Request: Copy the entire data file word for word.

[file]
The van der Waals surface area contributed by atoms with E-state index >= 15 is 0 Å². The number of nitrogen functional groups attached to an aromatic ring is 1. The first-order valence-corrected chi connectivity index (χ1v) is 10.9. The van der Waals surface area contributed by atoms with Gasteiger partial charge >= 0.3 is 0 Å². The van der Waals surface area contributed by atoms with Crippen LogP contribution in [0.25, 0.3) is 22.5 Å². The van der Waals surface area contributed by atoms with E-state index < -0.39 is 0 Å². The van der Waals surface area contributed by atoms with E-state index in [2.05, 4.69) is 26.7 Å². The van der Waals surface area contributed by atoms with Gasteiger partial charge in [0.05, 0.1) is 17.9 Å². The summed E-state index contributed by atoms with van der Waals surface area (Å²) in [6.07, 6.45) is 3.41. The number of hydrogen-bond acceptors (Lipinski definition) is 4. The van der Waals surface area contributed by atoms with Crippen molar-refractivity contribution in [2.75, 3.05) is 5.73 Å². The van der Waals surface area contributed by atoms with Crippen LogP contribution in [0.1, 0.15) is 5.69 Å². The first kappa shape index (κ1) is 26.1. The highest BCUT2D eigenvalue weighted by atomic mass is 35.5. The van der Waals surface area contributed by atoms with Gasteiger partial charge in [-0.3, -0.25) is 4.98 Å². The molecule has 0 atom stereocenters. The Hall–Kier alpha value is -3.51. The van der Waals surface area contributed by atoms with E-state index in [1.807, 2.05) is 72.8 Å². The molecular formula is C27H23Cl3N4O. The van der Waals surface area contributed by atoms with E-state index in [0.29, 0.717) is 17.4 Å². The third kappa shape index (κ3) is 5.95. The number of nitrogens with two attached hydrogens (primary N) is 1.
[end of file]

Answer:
The van der Waals surface area contributed by atoms with E-state index >= 15 is 0 Å². The number of nitrogen functional groups attached to an aromatic ring is 1. The first-order valence-corrected chi connectivity index (χ1v) is 10.9. The van der Waals surface area contributed by atoms with Gasteiger partial charge >= 0.3 is 0 Å². The van der Waals surface area contributed by atoms with Crippen LogP contribution in [0.25, 0.3) is 22.5 Å². The van der Waals surface area contributed by atoms with E-state index < -0.39 is 0 Å². The van der Waals surface area contributed by atoms with E-state index in [2.05, 4.69) is 26.7 Å². The van der Waals surface area contributed by atoms with Gasteiger partial charge in [0.05, 0.1) is 17.9 Å². The summed E-state index contributed by atoms with van der Waals surface area (Å²) in [6.07, 6.45) is 3.41. The number of hydrogen-bond acceptors (Lipinski definition) is 4. The van der Waals surface area contributed by atoms with Crippen molar-refractivity contribution in [2.75, 3.05) is 5.73 Å². The van der Waals surface area contributed by atoms with Crippen LogP contribution in [0.1, 0.15) is 5.69 Å². The first kappa shape index (κ1) is 26.1. The highest BCUT2D eigenvalue weighted by atomic mass is 35.5. The van der Waals surface area contributed by atoms with Gasteiger partial charge in [-0.3, -0.25) is 4.98 Å². The molecule has 0 atom stereocenters. The Hall–Kier alpha value is -3.51. The van der Waals surface area contributed by atoms with E-state index in [1.807, 2.05) is 72.8 Å². The molecular formula is C27H23Cl3N4O. The van der Waals surface area contributed by atoms with E-state index in [0.29, 0.717) is 17.4 Å². The third kappa shape index (κ3) is 5.95. The number of nitrogens with two attached hydrogens (primary N) is 1.